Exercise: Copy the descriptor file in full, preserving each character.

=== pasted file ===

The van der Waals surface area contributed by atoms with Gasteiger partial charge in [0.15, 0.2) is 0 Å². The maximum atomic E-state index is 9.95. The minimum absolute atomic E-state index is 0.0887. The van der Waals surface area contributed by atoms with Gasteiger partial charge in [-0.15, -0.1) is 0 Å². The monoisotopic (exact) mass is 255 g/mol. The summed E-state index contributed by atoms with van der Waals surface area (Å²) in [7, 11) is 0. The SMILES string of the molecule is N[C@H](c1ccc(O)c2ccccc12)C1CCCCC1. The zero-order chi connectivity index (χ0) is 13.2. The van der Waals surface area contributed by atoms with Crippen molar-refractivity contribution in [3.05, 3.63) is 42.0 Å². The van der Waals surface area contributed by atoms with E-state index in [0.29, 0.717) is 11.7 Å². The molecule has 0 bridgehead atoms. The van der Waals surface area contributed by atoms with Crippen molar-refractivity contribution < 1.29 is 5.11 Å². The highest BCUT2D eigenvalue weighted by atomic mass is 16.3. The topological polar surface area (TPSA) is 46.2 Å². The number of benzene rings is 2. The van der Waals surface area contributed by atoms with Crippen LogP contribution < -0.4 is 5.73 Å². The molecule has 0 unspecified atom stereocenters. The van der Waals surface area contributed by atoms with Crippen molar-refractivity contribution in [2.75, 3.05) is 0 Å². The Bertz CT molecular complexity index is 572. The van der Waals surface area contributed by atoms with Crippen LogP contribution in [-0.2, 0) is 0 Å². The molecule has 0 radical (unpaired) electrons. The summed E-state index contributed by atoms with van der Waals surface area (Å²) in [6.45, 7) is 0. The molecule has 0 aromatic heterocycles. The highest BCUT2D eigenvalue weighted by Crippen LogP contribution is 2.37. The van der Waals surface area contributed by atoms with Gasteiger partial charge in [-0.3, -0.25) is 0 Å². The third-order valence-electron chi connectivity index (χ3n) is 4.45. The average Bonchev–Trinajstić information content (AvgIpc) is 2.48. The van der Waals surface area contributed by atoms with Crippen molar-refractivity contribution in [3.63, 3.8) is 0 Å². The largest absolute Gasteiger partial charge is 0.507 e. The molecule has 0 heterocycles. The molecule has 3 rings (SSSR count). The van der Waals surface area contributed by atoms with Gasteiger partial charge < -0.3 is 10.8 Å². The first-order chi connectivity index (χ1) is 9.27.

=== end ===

The van der Waals surface area contributed by atoms with Gasteiger partial charge in [0.15, 0.2) is 0 Å². The maximum atomic E-state index is 9.95. The minimum absolute atomic E-state index is 0.0887. The van der Waals surface area contributed by atoms with Gasteiger partial charge in [-0.15, -0.1) is 0 Å². The monoisotopic (exact) mass is 255 g/mol. The summed E-state index contributed by atoms with van der Waals surface area (Å²) in [7, 11) is 0. The SMILES string of the molecule is N[C@H](c1ccc(O)c2ccccc12)C1CCCCC1. The zero-order chi connectivity index (χ0) is 13.2. The van der Waals surface area contributed by atoms with Crippen molar-refractivity contribution in [3.05, 3.63) is 42.0 Å². The van der Waals surface area contributed by atoms with E-state index in [0.29, 0.717) is 11.7 Å². The molecule has 0 bridgehead atoms. The van der Waals surface area contributed by atoms with Crippen molar-refractivity contribution < 1.29 is 5.11 Å². The highest BCUT2D eigenvalue weighted by atomic mass is 16.3. The topological polar surface area (TPSA) is 46.2 Å². The number of benzene rings is 2. The van der Waals surface area contributed by atoms with Crippen LogP contribution < -0.4 is 5.73 Å². The molecule has 0 unspecified atom stereocenters. The van der Waals surface area contributed by atoms with Crippen molar-refractivity contribution in [2.75, 3.05) is 0 Å². The Bertz CT molecular complexity index is 572. The van der Waals surface area contributed by atoms with Crippen LogP contribution in [-0.2, 0) is 0 Å². The molecule has 0 radical (unpaired) electrons. The summed E-state index contributed by atoms with van der Waals surface area (Å²) in [6.45, 7) is 0. The molecule has 0 aromatic heterocycles. The highest BCUT2D eigenvalue weighted by Crippen LogP contribution is 2.37. The van der Waals surface area contributed by atoms with Gasteiger partial charge in [-0.3, -0.25) is 0 Å². The third-order valence-electron chi connectivity index (χ3n) is 4.45. The average Bonchev–Trinajstić information content (AvgIpc) is 2.48. The van der Waals surface area contributed by atoms with Crippen molar-refractivity contribution in [3.63, 3.8) is 0 Å². The largest absolute Gasteiger partial charge is 0.507 e. The molecule has 0 heterocycles. The molecule has 3 rings (SSSR count). The van der Waals surface area contributed by atoms with Gasteiger partial charge < -0.3 is 10.8 Å². The first-order chi connectivity index (χ1) is 9.27.